For years, I used light sled sprints in my training programs, but new information recently got me to make a change in my programming. A study by Kawamori et al. showed that using considerably heavier sleds (they used approximately 45% of body weight) may actually improve acceleration performance better than the lighter sleds.
We used to think that heavy sled work like this would increase force production potential – many coaches march with sleds and consider it a “special strength” exercise – but would ruin mechanics if we tried to run with these loads. This new study blew all of that out of the water.
It showed that the heavier sleds actually “taught” more favorable mechanics because the athletes learned how to direct the force more horizontally than vertically.
Because directing forces vertically is a common problem for many athletes, it is frustrating for coaches who don’t have the time to work 1-on-1 with every kid. Anything that teaches better form is obviously beneficial.
That’s where the heavy sled sprints come into play.
While you’ll still want to coach your athletes, this research shows that the heavy sleds will force your athletes to figure out better strategies to increase horizontal force. Sprinkle in a few good coaching cues with a little feedback, and this can dramatically shorten the learning curve.
This works even better with less skilled runners. Like most skills, the more room for improvement, the easier it is to improve. Since many athletes haven’t been heavily coached on acceleration mechanics, and are relatively unskilled, heavy sled sprints could have a tremendous impact on an athlete’s overall ability to accelerate.
Based on scientific evidence and years of personal coaching experience, using a combination of heavy and light sleds can greatly improve acceleration performance. Of course, good coaching on acceleration mechanics and plenty of practice will also have a huge impact. I recommend focusing your efforts on the first 5-15 yards of a sprint since this is where the most benefit is seen.
I also highly encourage the use of contrast training when using a sled. First, do a few reps without a sled, followed by 5-10 reps with the sled. Be sure to always perform 2-4 more reps without the sled to give the athlete the opportunity to “feel” the difference and allow the nervous system to adapt. This kind of contrast training can actually get the nervous system to “up-regulate” with consistent training over time.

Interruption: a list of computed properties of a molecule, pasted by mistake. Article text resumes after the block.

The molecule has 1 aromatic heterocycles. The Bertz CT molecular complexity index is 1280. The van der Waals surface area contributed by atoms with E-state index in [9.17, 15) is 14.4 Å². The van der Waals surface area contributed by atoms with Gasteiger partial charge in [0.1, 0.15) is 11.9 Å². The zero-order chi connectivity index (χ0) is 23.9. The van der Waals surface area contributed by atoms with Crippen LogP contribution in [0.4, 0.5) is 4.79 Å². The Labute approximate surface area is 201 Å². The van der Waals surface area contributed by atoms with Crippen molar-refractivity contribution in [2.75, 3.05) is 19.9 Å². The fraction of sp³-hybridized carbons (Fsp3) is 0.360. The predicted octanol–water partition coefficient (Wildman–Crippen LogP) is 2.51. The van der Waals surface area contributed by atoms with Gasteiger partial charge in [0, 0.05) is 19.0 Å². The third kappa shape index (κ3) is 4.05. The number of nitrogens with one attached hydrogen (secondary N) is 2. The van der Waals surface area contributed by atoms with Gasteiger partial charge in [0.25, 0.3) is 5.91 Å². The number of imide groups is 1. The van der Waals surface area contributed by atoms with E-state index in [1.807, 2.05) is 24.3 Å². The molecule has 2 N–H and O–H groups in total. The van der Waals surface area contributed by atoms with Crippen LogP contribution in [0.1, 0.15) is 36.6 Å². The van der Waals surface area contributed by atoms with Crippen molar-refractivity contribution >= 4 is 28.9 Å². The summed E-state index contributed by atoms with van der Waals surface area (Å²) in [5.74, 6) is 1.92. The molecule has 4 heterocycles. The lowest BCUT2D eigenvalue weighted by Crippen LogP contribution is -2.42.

The resistance tricks the nervous system to fire harder on each step. Over time, using contrast training, the athlete’s nervous system may learn to fire harder all the time, not just directly after use of the weighted sled. This is still a theory, but the recent research suggests it may be exactly what is occurring.
Use this program two days a week, rotating the workout for each training session. It is not meant to be the entire workout. Instead, these protocols should be worked into an overall speed and power training program:
4 x 10 yard sprints
6 x 10 yard sled sprints with 15% of body weight
2 x 10 yard sprints
4 x 10 yard sprints
6 x 10 yard sled sprints with 45% of body weight
2 x 10 yard sprints
4 x 15 yard sprints
4 x 15 yard sled sprints with 15% of body weight
4 x 15 yard sled sprints with 45% of body weight
2 x 15 yard sprints
Try using a weighted sled with your athletes, and be sure to focus on mechanics. While it is just one tool in a coach’s toolbox, it has obvious merit and we should always take advantage of any tool that delivers proven results. As long as you encourage high effort, use appropriate loads and coach proper mechanics, your athletes’ ability to accelerate will improve and they’ll enjoy the results on the field.